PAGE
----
Even though the definition of ‘input services’ given under Rule 2(l) of the Cenvat Credit Rules, 2004 (“the Credit Rules”) covers the services of sales promotion in its inclusive part, eligibility to avail Cenvat credit on the services rendered by a commission agent has been disputed recently because of divergent judgments and views of the Department.
In this regard, the Hon’ble Punjab & Haryana High Court in the case of Commissioner of Central Excise, Ludhiana Vs. Ambika Overseas [2012 (25) S.T.R. 348) (“Ambika Overseas Case”) has held that provisioning of services by the overseas commission agents for canvassing and procuring of orders is ‘sales promotion’ falling within the ambit of definition of input service under Rule 2(l) of the Credit Rules and the assessee will be entitled to take Cenvat credit of Service tax paid by them as recipient of those services. Relevant extract of the case is reproduced hereunder:
“….8. The Tribunal while affirming the order of Commissioner (Appeals) and adjudicating the issue in favour of the respondent had come to the conclusion that the activities in respect of which cenvat had been filed, were pre-removal activities and the same could not be held to be post-removal. It was further observed that canvassing and procuring orders were in relation to ‘sales promotion’ and would fall under sales promotion activities. These activities were, thus, included in the definition of input services and the assessee was entitled to benefit of cenvat credit of service tax……
Further, the definition of the ‘input services’ includes services used in relation to ‘sales promotion’ and these activities can rightly be described as sales promotion activities. Sales promotion activities undertaken at given point of time also aims at sales of goods which are to be manufactured and cleared on future.….”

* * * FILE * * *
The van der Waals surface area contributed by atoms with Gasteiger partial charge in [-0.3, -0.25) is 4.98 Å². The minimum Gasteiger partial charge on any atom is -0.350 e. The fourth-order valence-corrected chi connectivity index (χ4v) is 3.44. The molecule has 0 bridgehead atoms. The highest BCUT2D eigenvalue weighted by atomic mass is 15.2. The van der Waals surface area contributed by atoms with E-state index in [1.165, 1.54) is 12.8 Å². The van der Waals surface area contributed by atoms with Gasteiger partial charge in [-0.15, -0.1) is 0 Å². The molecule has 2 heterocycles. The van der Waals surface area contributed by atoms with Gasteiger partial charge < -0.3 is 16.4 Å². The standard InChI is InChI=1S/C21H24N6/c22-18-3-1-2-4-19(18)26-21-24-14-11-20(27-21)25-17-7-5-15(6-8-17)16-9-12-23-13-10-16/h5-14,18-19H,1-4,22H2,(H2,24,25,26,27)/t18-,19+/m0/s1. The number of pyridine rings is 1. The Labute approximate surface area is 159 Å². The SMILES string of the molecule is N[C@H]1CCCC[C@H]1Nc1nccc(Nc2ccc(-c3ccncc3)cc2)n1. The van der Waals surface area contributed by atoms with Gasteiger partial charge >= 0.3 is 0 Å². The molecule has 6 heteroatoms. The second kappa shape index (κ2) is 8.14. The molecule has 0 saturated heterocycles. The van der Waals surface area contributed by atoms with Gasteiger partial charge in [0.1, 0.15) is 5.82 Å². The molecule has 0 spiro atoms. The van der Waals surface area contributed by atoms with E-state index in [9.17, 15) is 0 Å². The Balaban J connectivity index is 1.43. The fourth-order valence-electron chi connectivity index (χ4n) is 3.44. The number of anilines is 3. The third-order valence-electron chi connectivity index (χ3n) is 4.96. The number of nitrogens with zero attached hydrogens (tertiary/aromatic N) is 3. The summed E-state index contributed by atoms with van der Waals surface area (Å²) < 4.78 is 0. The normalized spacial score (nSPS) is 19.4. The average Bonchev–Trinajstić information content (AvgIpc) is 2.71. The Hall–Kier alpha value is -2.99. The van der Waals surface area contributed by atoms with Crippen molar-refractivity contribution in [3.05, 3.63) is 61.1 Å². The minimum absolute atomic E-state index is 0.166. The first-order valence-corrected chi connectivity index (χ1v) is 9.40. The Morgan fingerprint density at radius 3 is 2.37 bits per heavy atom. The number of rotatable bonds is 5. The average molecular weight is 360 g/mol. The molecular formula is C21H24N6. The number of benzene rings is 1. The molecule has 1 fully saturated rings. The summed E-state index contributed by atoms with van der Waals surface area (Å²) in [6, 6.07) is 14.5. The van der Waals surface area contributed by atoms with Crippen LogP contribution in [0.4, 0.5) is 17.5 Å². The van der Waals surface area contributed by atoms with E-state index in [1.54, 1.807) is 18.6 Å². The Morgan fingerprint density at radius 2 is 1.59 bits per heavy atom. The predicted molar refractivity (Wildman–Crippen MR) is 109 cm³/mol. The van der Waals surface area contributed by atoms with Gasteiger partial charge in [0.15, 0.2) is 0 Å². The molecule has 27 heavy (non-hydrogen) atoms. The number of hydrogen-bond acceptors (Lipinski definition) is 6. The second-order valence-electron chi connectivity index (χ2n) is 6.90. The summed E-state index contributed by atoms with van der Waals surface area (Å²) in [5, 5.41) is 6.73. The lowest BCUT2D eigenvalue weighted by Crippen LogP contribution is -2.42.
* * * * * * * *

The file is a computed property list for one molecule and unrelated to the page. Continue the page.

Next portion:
Further, the Central Board of Excise and Customs (“CBEC”) vide Circular No. 943/04/2011-CX dated April 29, 2011 had also clarified that Cenvat credit on account of commission on sales is appropriately covered under definition of ‘input service’ as defined under Rule 2(l) of the Credit Rules:
Is the credit of Business Auxiliary Service (BAS) on account of sales commission now disallowed after the deletion of expression “activities related to business”?
The definition of input services allows all credit on services used for clearance of final products up to the place of removal. Moreover, activity of sale promotion is specifically allowed and on many occasions the remuneration for same is linked to actual sale. Reading the provisions harmoniously it is clarified that credit is admissible on the services of sale of dutiable goods on commission basis.”
However, the Hon’ble High Court of Gujarat in the case of Commissioner of C. Ex., Ahmedabad-II Vs. Cadila Healthcare Ltd. [2013 (30) S.T.R. 3 (Guj.)] (“Cadila Healthcare case”), held that the agents are directly concerned with sales rather than sales promotion, thus the services provided by them is not covered in main or inclusive part of definition of input service in Rule 2(l) of the Credit Rules. Relevant extract of the judgment is reproduced hereunder for the ease of reference: